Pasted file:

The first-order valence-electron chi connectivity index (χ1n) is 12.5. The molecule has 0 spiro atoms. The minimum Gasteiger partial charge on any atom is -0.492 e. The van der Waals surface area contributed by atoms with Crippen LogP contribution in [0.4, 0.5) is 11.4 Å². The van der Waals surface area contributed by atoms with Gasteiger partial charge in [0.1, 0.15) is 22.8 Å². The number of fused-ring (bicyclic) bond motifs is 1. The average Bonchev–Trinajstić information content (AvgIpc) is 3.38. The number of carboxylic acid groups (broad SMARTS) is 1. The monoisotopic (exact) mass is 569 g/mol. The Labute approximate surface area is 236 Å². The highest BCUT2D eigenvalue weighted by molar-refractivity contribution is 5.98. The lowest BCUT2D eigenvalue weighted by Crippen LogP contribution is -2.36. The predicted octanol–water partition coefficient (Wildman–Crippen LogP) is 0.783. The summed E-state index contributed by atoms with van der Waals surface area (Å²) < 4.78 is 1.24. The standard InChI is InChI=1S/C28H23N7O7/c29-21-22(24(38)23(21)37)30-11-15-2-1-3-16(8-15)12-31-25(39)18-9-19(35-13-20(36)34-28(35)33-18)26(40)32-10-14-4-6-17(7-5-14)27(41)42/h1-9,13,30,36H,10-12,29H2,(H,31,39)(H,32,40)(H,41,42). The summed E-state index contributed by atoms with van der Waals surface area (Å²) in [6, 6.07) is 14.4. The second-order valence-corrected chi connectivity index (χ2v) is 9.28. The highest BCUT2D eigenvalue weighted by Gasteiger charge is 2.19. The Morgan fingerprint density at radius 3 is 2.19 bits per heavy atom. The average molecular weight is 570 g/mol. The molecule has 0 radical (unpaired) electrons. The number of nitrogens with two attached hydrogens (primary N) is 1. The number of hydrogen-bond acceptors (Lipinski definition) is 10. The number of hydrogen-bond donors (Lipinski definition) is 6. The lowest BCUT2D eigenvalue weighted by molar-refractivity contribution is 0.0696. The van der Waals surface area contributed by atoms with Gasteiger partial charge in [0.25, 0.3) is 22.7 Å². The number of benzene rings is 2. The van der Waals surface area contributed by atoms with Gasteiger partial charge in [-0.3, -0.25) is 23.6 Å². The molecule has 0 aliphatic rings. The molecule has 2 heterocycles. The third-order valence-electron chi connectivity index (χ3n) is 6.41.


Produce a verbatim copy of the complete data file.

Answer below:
The first-order valence-electron chi connectivity index (χ1n) is 12.5. The molecule has 0 spiro atoms. The minimum Gasteiger partial charge on any atom is -0.492 e. The van der Waals surface area contributed by atoms with Crippen LogP contribution in [0.4, 0.5) is 11.4 Å². The van der Waals surface area contributed by atoms with Gasteiger partial charge in [0.1, 0.15) is 22.8 Å². The number of fused-ring (bicyclic) bond motifs is 1. The average Bonchev–Trinajstić information content (AvgIpc) is 3.38. The number of carboxylic acid groups (broad SMARTS) is 1. The monoisotopic (exact) mass is 569 g/mol. The Labute approximate surface area is 236 Å². The highest BCUT2D eigenvalue weighted by molar-refractivity contribution is 5.98. The lowest BCUT2D eigenvalue weighted by Crippen LogP contribution is -2.36. The predicted octanol–water partition coefficient (Wildman–Crippen LogP) is 0.783. The summed E-state index contributed by atoms with van der Waals surface area (Å²) < 4.78 is 1.24. The standard InChI is InChI=1S/C28H23N7O7/c29-21-22(24(38)23(21)37)30-11-15-2-1-3-16(8-15)12-31-25(39)18-9-19(35-13-20(36)34-28(35)33-18)26(40)32-10-14-4-6-17(7-5-14)27(41)42/h1-9,13,30,36H,10-12,29H2,(H,31,39)(H,32,40)(H,41,42). The summed E-state index contributed by atoms with van der Waals surface area (Å²) in [6, 6.07) is 14.4. The second-order valence-corrected chi connectivity index (χ2v) is 9.28. The highest BCUT2D eigenvalue weighted by Gasteiger charge is 2.19. The Morgan fingerprint density at radius 3 is 2.19 bits per heavy atom. The average molecular weight is 570 g/mol. The molecule has 0 radical (unpaired) electrons. The number of nitrogens with two attached hydrogens (primary N) is 1. The number of hydrogen-bond acceptors (Lipinski definition) is 10. The number of hydrogen-bond donors (Lipinski definition) is 6. The lowest BCUT2D eigenvalue weighted by molar-refractivity contribution is 0.0696. The van der Waals surface area contributed by atoms with Gasteiger partial charge in [0.25, 0.3) is 22.7 Å². The number of benzene rings is 2. The van der Waals surface area contributed by atoms with Gasteiger partial charge in [-0.3, -0.25) is 23.6 Å². The molecule has 0 aliphatic rings. The molecule has 2 heterocycles. The third-order valence-electron chi connectivity index (χ3n) is 6.41.